Thursday, September 7, 2023

Township receives top rating on financial audit

Sumpter Township received the highest possible rating on the financial audit for the fiscal year  which ended March 31.

Auditor Rana Emmons of the Post, Smythe, Lutz and Ziel accounting firm presented the audit findings to members of the township board during the Aug. 22 meeting. She said the township had received a clean audit with no clarifying opinions and no exceptions or disclaimers from the independent auditors. “We have nothing bad to report,” she told the board. “This is the highest level possible.”

Emmons complimented Township Finance Director Scott Holtz and his staff on their work on recording and reporting financial matters of the township and said the entire township staff had been cooperative and efficient in providing the information needed for the audit.

She told the board members that while there was no property millage increase in the township, there was a 6.1 percent increase in taxable value. In addition, she said, township revenue was up 6.4 percent as compared to previous increases of only 2 percent.

She said part of the increase in revenue was the state “catching up to the 2020 census” which increased the amount of state shared revenue the township received. She noted that township Treasurer Bart Patterson had done a “nice job on getting the interest income up” by taking advantage of interest rates.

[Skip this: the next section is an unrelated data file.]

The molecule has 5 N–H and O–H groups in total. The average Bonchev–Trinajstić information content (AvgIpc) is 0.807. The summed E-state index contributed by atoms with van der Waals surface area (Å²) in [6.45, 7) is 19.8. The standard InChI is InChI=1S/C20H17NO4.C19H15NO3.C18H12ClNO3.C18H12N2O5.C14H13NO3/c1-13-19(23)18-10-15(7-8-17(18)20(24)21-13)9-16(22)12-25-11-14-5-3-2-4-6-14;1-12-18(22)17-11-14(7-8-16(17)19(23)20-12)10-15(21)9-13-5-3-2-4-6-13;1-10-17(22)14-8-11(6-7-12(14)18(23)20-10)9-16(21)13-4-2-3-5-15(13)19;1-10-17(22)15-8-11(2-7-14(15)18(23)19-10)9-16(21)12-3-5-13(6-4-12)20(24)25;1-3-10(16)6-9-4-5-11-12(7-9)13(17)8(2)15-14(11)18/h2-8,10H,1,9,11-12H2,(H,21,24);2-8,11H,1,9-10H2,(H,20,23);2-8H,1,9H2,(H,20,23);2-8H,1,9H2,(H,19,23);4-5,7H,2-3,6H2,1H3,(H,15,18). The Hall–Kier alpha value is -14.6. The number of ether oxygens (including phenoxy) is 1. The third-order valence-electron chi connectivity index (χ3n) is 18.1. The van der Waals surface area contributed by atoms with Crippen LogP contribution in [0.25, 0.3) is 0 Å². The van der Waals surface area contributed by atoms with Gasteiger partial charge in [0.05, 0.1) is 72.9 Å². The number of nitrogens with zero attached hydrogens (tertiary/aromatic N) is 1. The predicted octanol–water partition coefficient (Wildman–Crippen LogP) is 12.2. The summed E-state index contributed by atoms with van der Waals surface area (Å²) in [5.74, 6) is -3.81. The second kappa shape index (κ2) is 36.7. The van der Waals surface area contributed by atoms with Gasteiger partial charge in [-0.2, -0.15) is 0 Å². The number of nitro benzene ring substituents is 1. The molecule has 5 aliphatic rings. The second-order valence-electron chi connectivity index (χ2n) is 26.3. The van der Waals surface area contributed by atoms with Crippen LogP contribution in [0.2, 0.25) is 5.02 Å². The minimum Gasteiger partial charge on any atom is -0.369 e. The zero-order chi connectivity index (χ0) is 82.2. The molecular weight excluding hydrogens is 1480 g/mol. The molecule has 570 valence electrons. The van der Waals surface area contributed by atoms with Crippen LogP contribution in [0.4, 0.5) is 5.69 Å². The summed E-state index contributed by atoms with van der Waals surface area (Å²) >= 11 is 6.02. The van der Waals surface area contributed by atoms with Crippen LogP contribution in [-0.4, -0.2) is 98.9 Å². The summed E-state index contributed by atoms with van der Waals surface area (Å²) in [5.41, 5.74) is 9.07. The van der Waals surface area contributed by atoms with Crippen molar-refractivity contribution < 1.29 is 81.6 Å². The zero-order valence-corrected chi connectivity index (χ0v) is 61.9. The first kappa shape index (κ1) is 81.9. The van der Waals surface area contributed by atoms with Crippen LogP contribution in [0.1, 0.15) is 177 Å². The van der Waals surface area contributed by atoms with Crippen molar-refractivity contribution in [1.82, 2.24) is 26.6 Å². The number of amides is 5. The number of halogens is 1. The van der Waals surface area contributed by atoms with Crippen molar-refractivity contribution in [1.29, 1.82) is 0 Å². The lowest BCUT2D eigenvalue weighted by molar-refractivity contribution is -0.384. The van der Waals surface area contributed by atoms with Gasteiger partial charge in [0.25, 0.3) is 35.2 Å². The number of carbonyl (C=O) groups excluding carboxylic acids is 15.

Landfill royalties remained at nearly the same amount as in previous years, she said, as did building permits.

“Consistent and stable would be the words” to describe the finances of those items, Emmons said.

She said the township added $252,000 to the general fund and noted capital expenses included demolition of the fairgrounds and the installation of new fencing there, the purchase of three new police vehicles and the emergency repairs made at township hall.

“The township has no new debt,” she said. She noted that while the water and sewer fund showed a $125,000 loss, it was “moving in the right direction.”  She noted that water costs to the township increased by 4 percent and the water department had paid off $515,000 in debt.

Emmons praised the 80 percent funding of the township pension fund, noting that the board had done an outstanding job. “The board has been 100 percent compliant with what the state requires them to contribute annually,” she said. “However, the board has taken a step further the last few years by sending extra amounts to mitigate things like stock market fluctuations,” she said. “The board sent $440,000 this year on top of what is required to make sure the pension fund is solid. The township has $11 million in pension trust fund. That's not an insignificant amount,” she added. “This board is doing everything you can to be proactive.”

The state requires a 60 percent funding of the pension obligation, she said, and several communities struggle to meet that amount. At 80 percent in Sumpter, “the state will be happy with that,” she said.

Emmons concluded by again thanking township staff members for their cooperation and professionalism in the preparation of data for the audit. “Everyone was very accommodating,” she said.